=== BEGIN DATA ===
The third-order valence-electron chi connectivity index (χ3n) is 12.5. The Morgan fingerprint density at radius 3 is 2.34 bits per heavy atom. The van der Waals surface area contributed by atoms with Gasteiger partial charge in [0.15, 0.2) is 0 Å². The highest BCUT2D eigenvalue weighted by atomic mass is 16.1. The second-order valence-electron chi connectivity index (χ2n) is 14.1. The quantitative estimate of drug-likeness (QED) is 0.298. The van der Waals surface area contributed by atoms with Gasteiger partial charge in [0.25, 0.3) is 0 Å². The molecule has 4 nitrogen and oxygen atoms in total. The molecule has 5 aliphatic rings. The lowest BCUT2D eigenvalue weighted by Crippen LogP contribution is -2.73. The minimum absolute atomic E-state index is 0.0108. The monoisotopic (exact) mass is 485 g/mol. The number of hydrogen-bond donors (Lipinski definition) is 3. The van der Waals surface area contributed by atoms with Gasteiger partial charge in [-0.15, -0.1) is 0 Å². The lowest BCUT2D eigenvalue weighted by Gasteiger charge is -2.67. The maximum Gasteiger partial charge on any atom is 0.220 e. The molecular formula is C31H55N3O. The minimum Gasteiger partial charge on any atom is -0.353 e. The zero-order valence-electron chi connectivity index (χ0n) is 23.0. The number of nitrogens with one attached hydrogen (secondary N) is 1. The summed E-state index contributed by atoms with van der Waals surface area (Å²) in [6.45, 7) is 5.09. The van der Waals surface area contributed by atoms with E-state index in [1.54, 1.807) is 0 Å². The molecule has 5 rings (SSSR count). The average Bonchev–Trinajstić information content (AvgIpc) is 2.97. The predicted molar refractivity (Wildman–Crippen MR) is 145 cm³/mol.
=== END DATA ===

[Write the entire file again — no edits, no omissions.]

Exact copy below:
The third-order valence-electron chi connectivity index (χ3n) is 12.5. The Morgan fingerprint density at radius 3 is 2.34 bits per heavy atom. The van der Waals surface area contributed by atoms with Gasteiger partial charge in [0.15, 0.2) is 0 Å². The highest BCUT2D eigenvalue weighted by atomic mass is 16.1. The second-order valence-electron chi connectivity index (χ2n) is 14.1. The quantitative estimate of drug-likeness (QED) is 0.298. The van der Waals surface area contributed by atoms with Gasteiger partial charge in [0.25, 0.3) is 0 Å². The molecule has 4 nitrogen and oxygen atoms in total. The molecule has 5 aliphatic rings. The lowest BCUT2D eigenvalue weighted by Crippen LogP contribution is -2.73. The minimum absolute atomic E-state index is 0.0108. The monoisotopic (exact) mass is 485 g/mol. The number of hydrogen-bond donors (Lipinski definition) is 3. The van der Waals surface area contributed by atoms with Gasteiger partial charge in [-0.15, -0.1) is 0 Å². The lowest BCUT2D eigenvalue weighted by Gasteiger charge is -2.67. The maximum Gasteiger partial charge on any atom is 0.220 e. The molecular formula is C31H55N3O. The minimum Gasteiger partial charge on any atom is -0.353 e. The zero-order valence-electron chi connectivity index (χ0n) is 23.0. The number of nitrogens with one attached hydrogen (secondary N) is 1. The summed E-state index contributed by atoms with van der Waals surface area (Å²) in [6.45, 7) is 5.09. The van der Waals surface area contributed by atoms with E-state index in [1.54, 1.807) is 0 Å². The molecule has 5 rings (SSSR count). The average Bonchev–Trinajstić information content (AvgIpc) is 2.97. The predicted molar refractivity (Wildman–Crippen MR) is 145 cm³/mol.